NASA’s Dawn spacecraft has captured new, closer-than-ever views of the dwarf planet Ceres, and it is a mysterious world to look at.
The probe recently spiraled down to a new orbit about 915 miles from the dwarf planet’s surface. Photos from Dawn released Tuesday show new details of Ceres’ surface features, like craters and the world’s odd conical mountain that stretches about 4 miles high, NASA said.
“The spacecraft’s view is now three times as sharp as in its previous mapping orbit, revealing exciting new details of this intriguing dwarf planet,” Marc Rayman, Dawn’s chief engineer and mission director, said in a statement.
The new images don’t reveal anything new about the bright, reflective patches spotted by Dawn in craters on Ceres; however, the new images do show bright streaks on the sides of the cone-shaped mountain next to a crater on the dwarf planet.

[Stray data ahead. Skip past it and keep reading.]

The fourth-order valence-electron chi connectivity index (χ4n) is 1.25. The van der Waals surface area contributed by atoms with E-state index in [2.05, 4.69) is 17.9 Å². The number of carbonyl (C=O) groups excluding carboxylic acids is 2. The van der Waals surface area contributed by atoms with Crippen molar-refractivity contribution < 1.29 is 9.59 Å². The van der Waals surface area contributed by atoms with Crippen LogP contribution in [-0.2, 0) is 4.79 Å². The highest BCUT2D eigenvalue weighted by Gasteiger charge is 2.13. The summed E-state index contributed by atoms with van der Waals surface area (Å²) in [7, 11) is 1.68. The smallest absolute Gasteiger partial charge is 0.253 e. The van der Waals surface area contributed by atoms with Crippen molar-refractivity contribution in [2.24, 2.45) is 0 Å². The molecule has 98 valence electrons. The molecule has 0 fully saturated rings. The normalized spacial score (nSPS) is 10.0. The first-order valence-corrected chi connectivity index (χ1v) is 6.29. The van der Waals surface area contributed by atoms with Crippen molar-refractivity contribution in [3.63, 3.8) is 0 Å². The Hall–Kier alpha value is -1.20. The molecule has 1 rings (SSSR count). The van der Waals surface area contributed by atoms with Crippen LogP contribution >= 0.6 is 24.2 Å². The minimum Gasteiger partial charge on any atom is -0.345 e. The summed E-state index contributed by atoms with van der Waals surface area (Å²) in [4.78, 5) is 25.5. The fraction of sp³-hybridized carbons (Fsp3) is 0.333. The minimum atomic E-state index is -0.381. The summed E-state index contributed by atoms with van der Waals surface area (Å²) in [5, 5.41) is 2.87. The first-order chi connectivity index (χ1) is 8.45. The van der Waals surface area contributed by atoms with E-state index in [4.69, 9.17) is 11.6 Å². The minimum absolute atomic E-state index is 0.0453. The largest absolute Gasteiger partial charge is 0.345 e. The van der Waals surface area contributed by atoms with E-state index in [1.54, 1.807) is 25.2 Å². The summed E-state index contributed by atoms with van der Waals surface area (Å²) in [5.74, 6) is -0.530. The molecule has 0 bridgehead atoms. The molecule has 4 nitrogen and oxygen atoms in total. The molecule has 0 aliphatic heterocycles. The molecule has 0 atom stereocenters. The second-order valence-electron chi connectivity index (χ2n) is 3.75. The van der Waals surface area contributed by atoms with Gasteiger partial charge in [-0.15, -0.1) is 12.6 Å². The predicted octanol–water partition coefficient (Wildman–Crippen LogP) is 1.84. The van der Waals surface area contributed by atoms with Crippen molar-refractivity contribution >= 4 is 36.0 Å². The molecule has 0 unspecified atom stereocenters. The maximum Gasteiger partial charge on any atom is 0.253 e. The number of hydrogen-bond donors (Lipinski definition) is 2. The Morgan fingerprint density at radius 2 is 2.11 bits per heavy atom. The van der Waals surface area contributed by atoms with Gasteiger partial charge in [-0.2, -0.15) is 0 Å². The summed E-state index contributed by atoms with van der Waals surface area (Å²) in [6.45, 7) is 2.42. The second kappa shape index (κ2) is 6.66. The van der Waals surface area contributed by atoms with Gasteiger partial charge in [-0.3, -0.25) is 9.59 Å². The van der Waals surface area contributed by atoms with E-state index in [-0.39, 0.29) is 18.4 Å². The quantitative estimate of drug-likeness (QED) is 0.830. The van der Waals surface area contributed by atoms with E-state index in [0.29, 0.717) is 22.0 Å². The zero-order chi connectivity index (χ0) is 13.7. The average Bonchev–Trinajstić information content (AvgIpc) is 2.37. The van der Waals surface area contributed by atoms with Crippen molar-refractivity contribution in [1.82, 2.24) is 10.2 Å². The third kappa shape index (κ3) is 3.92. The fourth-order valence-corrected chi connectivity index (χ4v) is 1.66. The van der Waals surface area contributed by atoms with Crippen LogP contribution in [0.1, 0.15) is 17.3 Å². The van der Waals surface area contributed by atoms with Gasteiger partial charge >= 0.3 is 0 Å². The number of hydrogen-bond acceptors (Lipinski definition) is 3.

Dawn should be able to map the entire surface of Ceres — the largest object in the main belt of asteroids between Jupiter and Mars — six times in the next two months, according to NASA, and it won’t stop there.
The spacecraft is gathering data about Ceres’ gravity, which should allow it to move safely to its lowest orbit, about 230 miles from the surface of the dwarf world, in October.
Dawn became the first spacecraft to study Ceres from close range when it arrived at the dwarf planet in March. Before making it to Ceres, Dawn studied the asteroid Vesta, which is also located in the asteroid belt, making it the first spacecraft to orbit two distinct solar system bodies.